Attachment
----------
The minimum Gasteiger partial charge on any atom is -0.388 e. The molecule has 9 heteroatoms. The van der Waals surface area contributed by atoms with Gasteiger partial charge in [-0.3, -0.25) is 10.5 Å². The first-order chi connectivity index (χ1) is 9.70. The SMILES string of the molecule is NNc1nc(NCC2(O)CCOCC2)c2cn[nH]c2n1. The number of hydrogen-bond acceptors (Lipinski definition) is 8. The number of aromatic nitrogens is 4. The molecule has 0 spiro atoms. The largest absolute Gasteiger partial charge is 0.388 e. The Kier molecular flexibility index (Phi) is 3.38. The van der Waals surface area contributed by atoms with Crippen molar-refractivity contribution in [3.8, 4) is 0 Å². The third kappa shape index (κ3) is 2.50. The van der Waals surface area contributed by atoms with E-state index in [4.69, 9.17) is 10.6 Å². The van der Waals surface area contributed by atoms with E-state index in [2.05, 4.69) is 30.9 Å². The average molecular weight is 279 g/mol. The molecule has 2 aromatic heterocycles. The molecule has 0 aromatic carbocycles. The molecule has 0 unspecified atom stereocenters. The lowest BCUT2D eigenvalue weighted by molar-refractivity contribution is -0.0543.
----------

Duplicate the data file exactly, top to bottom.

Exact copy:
The minimum Gasteiger partial charge on any atom is -0.388 e. The molecule has 9 heteroatoms. The van der Waals surface area contributed by atoms with Gasteiger partial charge in [-0.3, -0.25) is 10.5 Å². The first-order chi connectivity index (χ1) is 9.70. The SMILES string of the molecule is NNc1nc(NCC2(O)CCOCC2)c2cn[nH]c2n1. The number of hydrogen-bond acceptors (Lipinski definition) is 8. The number of aromatic nitrogens is 4. The molecule has 0 spiro atoms. The largest absolute Gasteiger partial charge is 0.388 e. The Kier molecular flexibility index (Phi) is 3.38. The van der Waals surface area contributed by atoms with Crippen molar-refractivity contribution in [3.8, 4) is 0 Å². The third kappa shape index (κ3) is 2.50. The van der Waals surface area contributed by atoms with E-state index in [4.69, 9.17) is 10.6 Å². The van der Waals surface area contributed by atoms with E-state index in [2.05, 4.69) is 30.9 Å². The average molecular weight is 279 g/mol. The molecule has 2 aromatic heterocycles. The molecule has 0 aromatic carbocycles. The molecule has 0 unspecified atom stereocenters. The lowest BCUT2D eigenvalue weighted by molar-refractivity contribution is -0.0543.